Second year (shana bet in the American yeshiva term) was more of the same and eventually Shana gimmel was more of the same. During Shana Bet I already started keeping one and a half day yom tov, a creation that most people still do not understand. In my third year I decided that was it I was staying. I loved it in Israel and this is where I was meant to be. During my fourth year in yeshiva I got engaged and married and we moved right back to Israel where we have been ever since.
Over the years since then, some people at various times have attempted to convince us to move back to the US (never our parents, and I thank them for that - both my parents and my in-laws were always supportive of our choosing to live in Israel), either because of the Gulf War or terrorism or economy, etc. The thought to even consider it never entered my mind. This is our home and this is where we belong. Our fates are tied to the fates of Israel.
Basically, I ended up in Israel by a coincidence, but I stayed because I developed a love for the land, the country and the people. I got a feeling being in Israel that I am part of everythign that happens. people here care so much about every little thing. In America everyone is just living their life trying to get by hoping nobody gets in their way. You are not really part of something. Here, we are making history. We are part of something bigger than our personal lives, for good or for bad. Every day something historic happens here and I am part of it. This is where the jew is meant to be.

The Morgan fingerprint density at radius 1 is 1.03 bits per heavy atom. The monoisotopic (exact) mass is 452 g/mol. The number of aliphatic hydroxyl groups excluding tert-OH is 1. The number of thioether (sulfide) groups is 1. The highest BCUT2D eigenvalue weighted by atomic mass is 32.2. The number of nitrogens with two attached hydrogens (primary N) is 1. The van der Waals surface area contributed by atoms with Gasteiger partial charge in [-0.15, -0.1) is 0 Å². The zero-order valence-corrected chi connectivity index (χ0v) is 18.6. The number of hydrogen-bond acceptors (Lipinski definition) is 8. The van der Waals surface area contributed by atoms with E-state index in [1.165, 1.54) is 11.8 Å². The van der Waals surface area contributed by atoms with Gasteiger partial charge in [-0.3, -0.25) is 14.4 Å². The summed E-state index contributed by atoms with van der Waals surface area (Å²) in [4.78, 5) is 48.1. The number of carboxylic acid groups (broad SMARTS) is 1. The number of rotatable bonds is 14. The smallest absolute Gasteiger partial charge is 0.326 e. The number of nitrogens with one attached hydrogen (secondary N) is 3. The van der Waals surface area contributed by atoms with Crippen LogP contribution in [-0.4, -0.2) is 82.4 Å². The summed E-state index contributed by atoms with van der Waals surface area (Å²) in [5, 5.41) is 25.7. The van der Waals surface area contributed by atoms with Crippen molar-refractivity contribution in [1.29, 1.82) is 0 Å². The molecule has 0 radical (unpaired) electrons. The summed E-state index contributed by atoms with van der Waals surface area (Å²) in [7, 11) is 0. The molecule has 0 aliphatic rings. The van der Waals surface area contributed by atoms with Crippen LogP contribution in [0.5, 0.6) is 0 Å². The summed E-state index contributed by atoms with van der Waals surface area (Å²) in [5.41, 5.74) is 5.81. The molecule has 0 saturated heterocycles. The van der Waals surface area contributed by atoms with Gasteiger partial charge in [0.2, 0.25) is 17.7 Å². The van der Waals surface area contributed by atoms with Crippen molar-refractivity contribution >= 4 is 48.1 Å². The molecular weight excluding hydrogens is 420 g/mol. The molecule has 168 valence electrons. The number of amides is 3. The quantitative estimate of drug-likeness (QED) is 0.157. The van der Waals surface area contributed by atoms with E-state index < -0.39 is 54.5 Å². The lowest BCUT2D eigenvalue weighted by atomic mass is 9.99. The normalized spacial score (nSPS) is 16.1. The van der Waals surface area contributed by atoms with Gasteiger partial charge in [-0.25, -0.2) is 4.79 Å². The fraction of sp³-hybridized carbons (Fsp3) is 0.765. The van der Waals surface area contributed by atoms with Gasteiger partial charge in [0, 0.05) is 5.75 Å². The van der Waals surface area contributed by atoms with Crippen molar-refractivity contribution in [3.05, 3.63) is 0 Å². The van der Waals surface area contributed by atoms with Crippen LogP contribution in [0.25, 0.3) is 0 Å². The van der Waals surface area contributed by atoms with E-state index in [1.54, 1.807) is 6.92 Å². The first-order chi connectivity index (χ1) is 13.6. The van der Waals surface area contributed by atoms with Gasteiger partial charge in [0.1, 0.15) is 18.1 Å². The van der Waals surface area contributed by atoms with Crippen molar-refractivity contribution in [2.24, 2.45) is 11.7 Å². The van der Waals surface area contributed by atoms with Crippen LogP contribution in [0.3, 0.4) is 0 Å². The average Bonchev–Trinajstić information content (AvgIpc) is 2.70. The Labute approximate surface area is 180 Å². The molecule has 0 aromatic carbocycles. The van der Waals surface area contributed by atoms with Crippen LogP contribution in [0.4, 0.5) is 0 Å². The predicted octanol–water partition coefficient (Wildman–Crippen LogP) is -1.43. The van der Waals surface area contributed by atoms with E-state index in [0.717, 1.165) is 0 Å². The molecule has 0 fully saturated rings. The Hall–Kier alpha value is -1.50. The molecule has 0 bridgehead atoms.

I am tagging Jameel to tell us why he made aliyah, if he is so inclined... Jameel - send the link to westbankmama for her roundup..
MK Moshe Sharoni's solution is to abolish the Kashrut certification on food. The idea of this is that the fact that food manufacturers have to pay a lot of money to Kashrut organizations for certifications forces them to raise the prices on their food products, to cover the cost of the certification.. If certification would be deemed illegal, costs of buying food would go down tremendously, resulting in big savings to the consumer.
Very innovative idea. Once you are at it, Mr. Sharoni, why not also abolish certification from the Ministry of Health (similar to the FDA) and the licensing authorities? Why go through the very expensive certification process, which forces companies to pass those charges for licensing and inspections and whatnot on to the consumer. More places to save money!! Why force a vetrinary check on a meat importer if he will pass the charge on to the consumer?